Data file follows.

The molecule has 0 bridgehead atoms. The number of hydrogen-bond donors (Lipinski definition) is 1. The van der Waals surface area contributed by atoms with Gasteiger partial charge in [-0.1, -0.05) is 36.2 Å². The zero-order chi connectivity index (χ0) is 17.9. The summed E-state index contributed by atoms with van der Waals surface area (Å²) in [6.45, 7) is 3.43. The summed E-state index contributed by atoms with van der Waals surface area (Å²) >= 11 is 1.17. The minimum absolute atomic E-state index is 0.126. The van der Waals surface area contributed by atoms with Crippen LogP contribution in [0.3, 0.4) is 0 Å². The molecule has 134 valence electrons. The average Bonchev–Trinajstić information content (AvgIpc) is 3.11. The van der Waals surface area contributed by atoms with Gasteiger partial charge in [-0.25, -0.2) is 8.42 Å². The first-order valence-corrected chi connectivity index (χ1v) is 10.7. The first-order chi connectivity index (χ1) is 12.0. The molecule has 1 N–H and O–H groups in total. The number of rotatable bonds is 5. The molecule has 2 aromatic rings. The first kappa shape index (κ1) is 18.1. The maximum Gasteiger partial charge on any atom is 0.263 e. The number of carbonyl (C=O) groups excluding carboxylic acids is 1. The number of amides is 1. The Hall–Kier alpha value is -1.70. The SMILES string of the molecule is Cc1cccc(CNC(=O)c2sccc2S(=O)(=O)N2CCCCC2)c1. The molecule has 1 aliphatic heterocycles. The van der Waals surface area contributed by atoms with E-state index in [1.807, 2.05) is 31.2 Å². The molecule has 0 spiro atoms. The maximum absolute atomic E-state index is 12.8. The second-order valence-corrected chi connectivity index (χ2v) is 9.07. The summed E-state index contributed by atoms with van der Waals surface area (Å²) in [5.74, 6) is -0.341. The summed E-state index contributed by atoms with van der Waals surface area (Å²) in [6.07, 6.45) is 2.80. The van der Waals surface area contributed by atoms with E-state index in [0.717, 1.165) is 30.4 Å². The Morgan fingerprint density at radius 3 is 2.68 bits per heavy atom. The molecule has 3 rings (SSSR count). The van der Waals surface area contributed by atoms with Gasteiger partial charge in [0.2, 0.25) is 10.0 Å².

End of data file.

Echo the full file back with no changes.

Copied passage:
The molecule has 0 bridgehead atoms. The number of hydrogen-bond donors (Lipinski definition) is 1. The van der Waals surface area contributed by atoms with Gasteiger partial charge in [-0.1, -0.05) is 36.2 Å². The zero-order chi connectivity index (χ0) is 17.9. The summed E-state index contributed by atoms with van der Waals surface area (Å²) in [6.45, 7) is 3.43. The summed E-state index contributed by atoms with van der Waals surface area (Å²) >= 11 is 1.17. The minimum absolute atomic E-state index is 0.126. The van der Waals surface area contributed by atoms with Crippen LogP contribution in [0.3, 0.4) is 0 Å². The molecule has 134 valence electrons. The average Bonchev–Trinajstić information content (AvgIpc) is 3.11. The van der Waals surface area contributed by atoms with Gasteiger partial charge in [-0.25, -0.2) is 8.42 Å². The first-order valence-corrected chi connectivity index (χ1v) is 10.7. The first-order chi connectivity index (χ1) is 12.0. The molecule has 1 N–H and O–H groups in total. The number of rotatable bonds is 5. The molecule has 2 aromatic rings. The first kappa shape index (κ1) is 18.1. The maximum Gasteiger partial charge on any atom is 0.263 e. The number of carbonyl (C=O) groups excluding carboxylic acids is 1. The number of amides is 1. The Hall–Kier alpha value is -1.70. The SMILES string of the molecule is Cc1cccc(CNC(=O)c2sccc2S(=O)(=O)N2CCCCC2)c1. The molecule has 1 aliphatic heterocycles. The van der Waals surface area contributed by atoms with E-state index in [1.807, 2.05) is 31.2 Å². The molecule has 0 spiro atoms. The maximum absolute atomic E-state index is 12.8. The second-order valence-corrected chi connectivity index (χ2v) is 9.07. The summed E-state index contributed by atoms with van der Waals surface area (Å²) in [5.74, 6) is -0.341. The summed E-state index contributed by atoms with van der Waals surface area (Å²) in [6.07, 6.45) is 2.80. The van der Waals surface area contributed by atoms with E-state index in [0.717, 1.165) is 30.4 Å². The Morgan fingerprint density at radius 3 is 2.68 bits per heavy atom. The molecule has 3 rings (SSSR count). The van der Waals surface area contributed by atoms with Gasteiger partial charge in [0.2, 0.25) is 10.0 Å².